Friday, 31 March 2017

Lent Week 4 Friday

 Readings: Wisdom 2:1a, 12-22; Psalm 34; John 7:1-2, 10, 25-30

From her work with very young children, Melanie Klein concluded that envy is a basic and perennial aspect of human experience. In her account of things, envy becomes the ‘original sin’ of humanity, a negative reaction to the source of good when it is being good towards me. It is a kind of resentment that the source of good is so good. The generosity of ‘the good breast’ is experienced as a kind of power over me which obliges me to be grateful and causes me to feel humiliated.

The first reading of today’s Mass is a powerful description of the effects of envy. The good person, simply by being good, is experienced as passing some kind of judgement on my way of living. Klein spoke of envy driving people into what she called the paranoid-schizoid position and we see these things described also in the first reading. The other person’s holiness is experienced as a threat to me even when that holiness places itself at my service. ‘Even to see him is a hardship for us’. We can presume that the just one is not making the judgements that the wicked attribute to him but their paranoia projects these judgements on to him. ‘In their thoughts they erred’: the deadly sins originate always in fantasies, thoughts that we find rising up within us without our having put them there. Of all these deadly thoughts, envy is one of the most insidious.

Envy hates to see others happy, or good, or holy. It experiences the happiness, goodness and holiness of others as some kind of deprivation. Thomas Aquinas describes it as a kind of sadness which results from feeling that God’s gifts to another person somehow take away from my worth and excellence. In this it is, of course, a kind of madness, but then all the deadly sins are forms of madness. Envy prevents me admiring and respecting others. I will feel obliged to pull them down in some way, to attribute wicked motives to them, to undermine the reputation they have for goodness.

Envy cannot bear to be grateful which is why it resents the source of good not only when it is being good to others but even when it is being good to myself. To be grateful is to acknowledge dependence and this is something envy cannot bear, it feels like a loss of self. At its worst envy becomes violent and physically destructive. The sense of humiliation and resentment that accompanies it makes it feel justified in trying to destroy the good one whom it feels has brought about this terrible feeling of denigration, dependence and even annihilation in itself. So Jesus becomes the victim of envy, the motivations of his eventual destruction at the hands of men following exactly this analysis of envy and what it leads to.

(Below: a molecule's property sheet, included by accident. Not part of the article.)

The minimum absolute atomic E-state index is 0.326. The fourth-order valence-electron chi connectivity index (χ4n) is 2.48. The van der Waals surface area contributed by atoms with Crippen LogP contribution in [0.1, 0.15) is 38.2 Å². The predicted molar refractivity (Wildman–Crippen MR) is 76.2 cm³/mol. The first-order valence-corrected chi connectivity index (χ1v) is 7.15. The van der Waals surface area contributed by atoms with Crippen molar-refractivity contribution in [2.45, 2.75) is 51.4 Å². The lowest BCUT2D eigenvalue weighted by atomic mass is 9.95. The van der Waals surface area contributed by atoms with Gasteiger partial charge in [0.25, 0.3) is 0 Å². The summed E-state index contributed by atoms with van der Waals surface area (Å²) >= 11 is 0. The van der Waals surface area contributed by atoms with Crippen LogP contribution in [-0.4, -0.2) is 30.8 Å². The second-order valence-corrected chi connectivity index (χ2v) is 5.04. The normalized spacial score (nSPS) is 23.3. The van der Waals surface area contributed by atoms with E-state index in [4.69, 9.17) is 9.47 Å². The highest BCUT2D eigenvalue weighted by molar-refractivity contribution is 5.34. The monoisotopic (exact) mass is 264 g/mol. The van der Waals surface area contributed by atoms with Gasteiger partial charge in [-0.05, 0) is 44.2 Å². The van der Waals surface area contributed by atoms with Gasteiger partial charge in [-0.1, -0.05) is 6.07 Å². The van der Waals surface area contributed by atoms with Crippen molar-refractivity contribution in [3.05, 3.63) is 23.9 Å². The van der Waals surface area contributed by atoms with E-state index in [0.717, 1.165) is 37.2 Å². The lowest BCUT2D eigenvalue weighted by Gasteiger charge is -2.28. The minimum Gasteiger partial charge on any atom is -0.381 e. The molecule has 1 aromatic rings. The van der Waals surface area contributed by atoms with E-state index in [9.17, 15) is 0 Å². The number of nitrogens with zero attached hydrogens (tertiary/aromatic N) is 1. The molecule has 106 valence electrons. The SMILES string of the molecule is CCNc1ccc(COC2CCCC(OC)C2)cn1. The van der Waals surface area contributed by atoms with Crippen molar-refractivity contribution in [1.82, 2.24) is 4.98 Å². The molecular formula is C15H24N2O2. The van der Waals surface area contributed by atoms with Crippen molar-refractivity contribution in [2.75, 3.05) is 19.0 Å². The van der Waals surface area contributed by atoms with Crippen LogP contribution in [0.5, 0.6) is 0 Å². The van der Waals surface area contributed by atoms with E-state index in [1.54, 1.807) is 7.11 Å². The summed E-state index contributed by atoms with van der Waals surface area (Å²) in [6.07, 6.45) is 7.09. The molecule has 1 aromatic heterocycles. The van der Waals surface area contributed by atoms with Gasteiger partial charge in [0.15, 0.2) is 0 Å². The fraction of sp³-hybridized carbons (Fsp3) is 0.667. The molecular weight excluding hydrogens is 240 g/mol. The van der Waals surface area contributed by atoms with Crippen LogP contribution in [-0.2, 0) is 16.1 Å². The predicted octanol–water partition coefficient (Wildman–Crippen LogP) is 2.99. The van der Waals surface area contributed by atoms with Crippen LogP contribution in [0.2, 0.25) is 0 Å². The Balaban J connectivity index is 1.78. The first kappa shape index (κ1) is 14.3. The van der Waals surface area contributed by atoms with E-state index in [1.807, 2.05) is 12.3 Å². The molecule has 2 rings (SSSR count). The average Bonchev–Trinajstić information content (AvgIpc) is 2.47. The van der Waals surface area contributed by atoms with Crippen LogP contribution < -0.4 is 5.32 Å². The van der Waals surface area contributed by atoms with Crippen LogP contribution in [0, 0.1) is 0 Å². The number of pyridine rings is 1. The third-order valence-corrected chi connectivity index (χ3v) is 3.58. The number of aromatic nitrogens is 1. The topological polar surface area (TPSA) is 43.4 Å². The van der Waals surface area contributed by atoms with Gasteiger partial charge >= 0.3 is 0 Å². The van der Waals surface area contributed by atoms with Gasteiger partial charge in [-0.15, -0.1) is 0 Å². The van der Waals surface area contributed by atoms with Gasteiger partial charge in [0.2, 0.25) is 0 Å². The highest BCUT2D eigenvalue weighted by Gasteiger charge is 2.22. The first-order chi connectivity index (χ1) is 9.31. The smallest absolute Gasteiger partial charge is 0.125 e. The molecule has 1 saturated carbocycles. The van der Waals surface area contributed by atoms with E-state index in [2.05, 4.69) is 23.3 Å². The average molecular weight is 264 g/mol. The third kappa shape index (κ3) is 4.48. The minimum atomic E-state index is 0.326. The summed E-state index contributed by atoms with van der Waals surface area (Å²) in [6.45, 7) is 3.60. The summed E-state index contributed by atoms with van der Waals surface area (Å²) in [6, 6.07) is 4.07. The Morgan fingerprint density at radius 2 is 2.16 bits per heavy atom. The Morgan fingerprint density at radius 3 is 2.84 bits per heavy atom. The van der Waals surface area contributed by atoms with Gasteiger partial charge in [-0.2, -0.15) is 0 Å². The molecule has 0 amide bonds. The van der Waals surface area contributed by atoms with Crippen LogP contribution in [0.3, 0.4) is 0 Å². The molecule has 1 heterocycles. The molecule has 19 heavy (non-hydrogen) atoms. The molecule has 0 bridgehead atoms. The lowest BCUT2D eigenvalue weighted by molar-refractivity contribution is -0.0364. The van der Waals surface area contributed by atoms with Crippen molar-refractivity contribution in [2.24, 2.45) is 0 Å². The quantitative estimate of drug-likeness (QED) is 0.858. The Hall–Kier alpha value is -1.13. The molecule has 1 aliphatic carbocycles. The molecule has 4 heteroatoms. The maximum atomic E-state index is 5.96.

To ‘begrudge a brother his grace’ is one way of describing what arises from envy. Not only does the envious person feel that God's gifts to others are a threat to him, he also envies the Holy Spirit who is the source of grace. We see clearly the kind of madness it is, not only to resent God’s gifts to others as if this were some kind of slight in my regard, but to envy the generosity of the Spirit, the abundant kindness of God’s good breast.

Envy would prefer that all should be equally unhappy and is the most debilitating of sins. It seeks to pull everybody down to the same level of misery. After it has done its worst to others it becomes self-consuming and self-destructive. In his Canterbury Tales, Chaucer says that envy is the worst sin – all other sins are only against one virtue whereas envy is against all virtue and against all goodness.

For Thomas Aquinas the cure for envy is charity. We see how powerful a vice envy is: only the most powerful of the virtues can dissolve its power. Loving others enables us to enjoy, rather than envy, their achievements and blessings. The gifts of God to those I love I will experience as gifts in which I share. It is essential that we understand the roots of envy in us, that we understand its madness, and that we grow in the virtue of charity, which alone conquers the violence and destruction wrought by envy.

The kindergarten is a place full of sweet and innocent children. It is also a place where envy first raises its ugly head and begins to distort and destroy any possibility of communion and friendship. Our hope depends on the One who, destroyed by our envy, is raised to a new life. This new life means even more abundant kindness and blessing for the world, along with the capacity to rejoice in, rather than to resent, the love that is beyond all envy.

1 comment:

Rollin said...

This is very good. It gives me a new understanding of envy which I am experiencing now. I come to find out that the envious person is blinded by this fault.